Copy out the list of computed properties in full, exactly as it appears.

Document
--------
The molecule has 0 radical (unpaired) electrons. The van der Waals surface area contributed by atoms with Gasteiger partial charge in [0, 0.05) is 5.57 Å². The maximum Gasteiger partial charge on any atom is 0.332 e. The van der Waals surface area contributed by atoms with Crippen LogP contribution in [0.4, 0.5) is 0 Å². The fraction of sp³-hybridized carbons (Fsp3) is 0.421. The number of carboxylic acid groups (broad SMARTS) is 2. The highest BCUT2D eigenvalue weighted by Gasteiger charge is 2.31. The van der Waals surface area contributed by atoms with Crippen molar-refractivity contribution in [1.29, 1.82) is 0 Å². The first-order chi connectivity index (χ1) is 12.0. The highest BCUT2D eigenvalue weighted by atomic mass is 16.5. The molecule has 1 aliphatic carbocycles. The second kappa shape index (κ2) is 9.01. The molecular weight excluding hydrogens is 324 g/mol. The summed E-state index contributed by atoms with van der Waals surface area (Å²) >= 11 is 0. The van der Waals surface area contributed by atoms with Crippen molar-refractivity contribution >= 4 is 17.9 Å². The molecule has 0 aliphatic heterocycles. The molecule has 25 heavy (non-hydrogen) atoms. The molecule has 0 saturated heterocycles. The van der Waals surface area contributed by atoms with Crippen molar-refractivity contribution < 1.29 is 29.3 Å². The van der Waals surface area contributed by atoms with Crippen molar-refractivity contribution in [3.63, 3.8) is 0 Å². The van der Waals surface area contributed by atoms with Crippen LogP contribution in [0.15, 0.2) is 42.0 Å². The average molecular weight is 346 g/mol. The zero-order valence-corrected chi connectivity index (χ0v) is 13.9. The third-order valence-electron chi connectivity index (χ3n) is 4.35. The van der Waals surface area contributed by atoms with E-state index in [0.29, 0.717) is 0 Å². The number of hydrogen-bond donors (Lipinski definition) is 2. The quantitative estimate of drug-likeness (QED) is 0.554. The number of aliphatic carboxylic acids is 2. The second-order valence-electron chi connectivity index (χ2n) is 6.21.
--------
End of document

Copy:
The molecule has 0 radical (unpaired) electrons. The van der Waals surface area contributed by atoms with Gasteiger partial charge in [0, 0.05) is 5.57 Å². The maximum Gasteiger partial charge on any atom is 0.332 e. The van der Waals surface area contributed by atoms with Crippen LogP contribution in [0.4, 0.5) is 0 Å². The fraction of sp³-hybridized carbons (Fsp3) is 0.421. The number of carboxylic acid groups (broad SMARTS) is 2. The highest BCUT2D eigenvalue weighted by Gasteiger charge is 2.31. The van der Waals surface area contributed by atoms with Crippen molar-refractivity contribution in [1.29, 1.82) is 0 Å². The first-order chi connectivity index (χ1) is 12.0. The highest BCUT2D eigenvalue weighted by atomic mass is 16.5. The molecule has 1 aliphatic carbocycles. The second kappa shape index (κ2) is 9.01. The molecular weight excluding hydrogens is 324 g/mol. The summed E-state index contributed by atoms with van der Waals surface area (Å²) >= 11 is 0. The van der Waals surface area contributed by atoms with Crippen molar-refractivity contribution >= 4 is 17.9 Å². The molecule has 0 aliphatic heterocycles. The molecule has 25 heavy (non-hydrogen) atoms. The molecule has 0 saturated heterocycles. The van der Waals surface area contributed by atoms with Crippen molar-refractivity contribution < 1.29 is 29.3 Å². The van der Waals surface area contributed by atoms with Crippen molar-refractivity contribution in [3.63, 3.8) is 0 Å². The van der Waals surface area contributed by atoms with Crippen LogP contribution in [0.15, 0.2) is 42.0 Å². The average molecular weight is 346 g/mol. The zero-order valence-corrected chi connectivity index (χ0v) is 13.9. The third-order valence-electron chi connectivity index (χ3n) is 4.35. The van der Waals surface area contributed by atoms with E-state index in [0.29, 0.717) is 0 Å². The number of hydrogen-bond donors (Lipinski definition) is 2. The quantitative estimate of drug-likeness (QED) is 0.554. The number of aliphatic carboxylic acids is 2. The second-order valence-electron chi connectivity index (χ2n) is 6.21.